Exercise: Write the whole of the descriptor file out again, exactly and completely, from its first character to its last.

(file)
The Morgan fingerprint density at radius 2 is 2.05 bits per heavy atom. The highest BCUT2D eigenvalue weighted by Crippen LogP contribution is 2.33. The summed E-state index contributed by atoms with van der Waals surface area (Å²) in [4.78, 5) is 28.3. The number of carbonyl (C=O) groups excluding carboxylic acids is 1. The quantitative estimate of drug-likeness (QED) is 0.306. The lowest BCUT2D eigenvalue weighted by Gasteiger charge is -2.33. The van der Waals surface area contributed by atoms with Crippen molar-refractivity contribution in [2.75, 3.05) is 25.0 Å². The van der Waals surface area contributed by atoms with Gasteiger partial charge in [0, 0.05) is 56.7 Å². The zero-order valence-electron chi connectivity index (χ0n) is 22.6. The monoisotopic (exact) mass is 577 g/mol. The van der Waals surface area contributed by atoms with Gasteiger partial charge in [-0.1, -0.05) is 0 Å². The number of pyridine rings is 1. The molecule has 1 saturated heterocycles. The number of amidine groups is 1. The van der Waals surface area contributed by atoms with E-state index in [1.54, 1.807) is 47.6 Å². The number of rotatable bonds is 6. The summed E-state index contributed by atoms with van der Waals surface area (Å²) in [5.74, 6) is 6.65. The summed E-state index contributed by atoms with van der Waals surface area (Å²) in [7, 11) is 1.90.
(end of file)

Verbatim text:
The Morgan fingerprint density at radius 2 is 2.05 bits per heavy atom. The highest BCUT2D eigenvalue weighted by Crippen LogP contribution is 2.33. The summed E-state index contributed by atoms with van der Waals surface area (Å²) in [4.78, 5) is 28.3. The number of carbonyl (C=O) groups excluding carboxylic acids is 1. The quantitative estimate of drug-likeness (QED) is 0.306. The lowest BCUT2D eigenvalue weighted by Gasteiger charge is -2.33. The van der Waals surface area contributed by atoms with Crippen molar-refractivity contribution in [2.75, 3.05) is 25.0 Å². The van der Waals surface area contributed by atoms with Gasteiger partial charge in [0, 0.05) is 56.7 Å². The zero-order valence-electron chi connectivity index (χ0n) is 22.6. The monoisotopic (exact) mass is 577 g/mol. The van der Waals surface area contributed by atoms with Gasteiger partial charge in [-0.1, -0.05) is 0 Å². The number of pyridine rings is 1. The molecule has 1 saturated heterocycles. The number of amidine groups is 1. The van der Waals surface area contributed by atoms with E-state index in [1.54, 1.807) is 47.6 Å². The number of rotatable bonds is 6. The summed E-state index contributed by atoms with van der Waals surface area (Å²) in [5.74, 6) is 6.65. The summed E-state index contributed by atoms with van der Waals surface area (Å²) in [7, 11) is 1.90.